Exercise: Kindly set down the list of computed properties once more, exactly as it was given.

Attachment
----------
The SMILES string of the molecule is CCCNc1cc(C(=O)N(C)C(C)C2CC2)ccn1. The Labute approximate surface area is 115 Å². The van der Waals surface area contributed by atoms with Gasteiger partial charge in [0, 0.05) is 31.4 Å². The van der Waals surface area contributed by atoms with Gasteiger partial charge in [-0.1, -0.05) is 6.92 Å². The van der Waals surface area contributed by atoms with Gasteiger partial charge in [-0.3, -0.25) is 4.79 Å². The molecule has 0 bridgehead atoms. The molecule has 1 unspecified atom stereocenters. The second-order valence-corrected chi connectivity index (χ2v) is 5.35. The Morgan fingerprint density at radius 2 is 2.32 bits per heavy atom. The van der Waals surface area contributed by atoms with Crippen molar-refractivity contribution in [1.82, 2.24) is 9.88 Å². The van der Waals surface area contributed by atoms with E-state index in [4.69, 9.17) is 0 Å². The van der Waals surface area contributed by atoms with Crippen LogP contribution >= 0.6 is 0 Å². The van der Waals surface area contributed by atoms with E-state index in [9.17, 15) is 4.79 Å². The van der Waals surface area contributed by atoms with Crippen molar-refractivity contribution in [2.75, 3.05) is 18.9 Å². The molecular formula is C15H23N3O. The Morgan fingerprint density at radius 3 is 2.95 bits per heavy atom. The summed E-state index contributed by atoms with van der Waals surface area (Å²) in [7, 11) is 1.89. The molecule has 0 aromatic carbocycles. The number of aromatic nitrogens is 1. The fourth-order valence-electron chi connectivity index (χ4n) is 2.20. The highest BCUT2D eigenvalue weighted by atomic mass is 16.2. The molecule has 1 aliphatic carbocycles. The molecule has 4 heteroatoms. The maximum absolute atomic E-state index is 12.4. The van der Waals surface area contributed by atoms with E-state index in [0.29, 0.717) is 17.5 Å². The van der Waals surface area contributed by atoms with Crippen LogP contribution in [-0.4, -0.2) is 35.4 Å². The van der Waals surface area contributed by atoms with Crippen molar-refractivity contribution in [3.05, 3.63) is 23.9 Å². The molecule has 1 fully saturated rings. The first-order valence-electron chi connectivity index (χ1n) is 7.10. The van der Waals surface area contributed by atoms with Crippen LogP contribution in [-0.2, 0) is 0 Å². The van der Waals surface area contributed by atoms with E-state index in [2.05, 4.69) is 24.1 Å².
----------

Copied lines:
The SMILES string of the molecule is CCCNc1cc(C(=O)N(C)C(C)C2CC2)ccn1. The Labute approximate surface area is 115 Å². The van der Waals surface area contributed by atoms with Gasteiger partial charge in [0, 0.05) is 31.4 Å². The van der Waals surface area contributed by atoms with Gasteiger partial charge in [-0.1, -0.05) is 6.92 Å². The van der Waals surface area contributed by atoms with Gasteiger partial charge in [-0.3, -0.25) is 4.79 Å². The molecule has 0 bridgehead atoms. The molecule has 1 unspecified atom stereocenters. The second-order valence-corrected chi connectivity index (χ2v) is 5.35. The Morgan fingerprint density at radius 2 is 2.32 bits per heavy atom. The van der Waals surface area contributed by atoms with Crippen molar-refractivity contribution in [1.82, 2.24) is 9.88 Å². The van der Waals surface area contributed by atoms with E-state index in [4.69, 9.17) is 0 Å². The van der Waals surface area contributed by atoms with Crippen LogP contribution >= 0.6 is 0 Å². The van der Waals surface area contributed by atoms with E-state index in [9.17, 15) is 4.79 Å². The van der Waals surface area contributed by atoms with Crippen molar-refractivity contribution in [2.75, 3.05) is 18.9 Å². The molecular formula is C15H23N3O. The Morgan fingerprint density at radius 3 is 2.95 bits per heavy atom. The summed E-state index contributed by atoms with van der Waals surface area (Å²) in [7, 11) is 1.89. The molecule has 0 aromatic carbocycles. The number of aromatic nitrogens is 1. The fourth-order valence-electron chi connectivity index (χ4n) is 2.20. The highest BCUT2D eigenvalue weighted by atomic mass is 16.2. The molecule has 1 aliphatic carbocycles. The molecule has 4 heteroatoms. The maximum absolute atomic E-state index is 12.4. The van der Waals surface area contributed by atoms with E-state index in [0.29, 0.717) is 17.5 Å². The van der Waals surface area contributed by atoms with Crippen LogP contribution in [-0.4, -0.2) is 35.4 Å². The van der Waals surface area contributed by atoms with Crippen molar-refractivity contribution in [3.05, 3.63) is 23.9 Å². The molecule has 1 fully saturated rings. The first-order valence-electron chi connectivity index (χ1n) is 7.10. The van der Waals surface area contributed by atoms with Crippen LogP contribution in [-0.2, 0) is 0 Å². The van der Waals surface area contributed by atoms with E-state index in [2.05, 4.69) is 24.1 Å².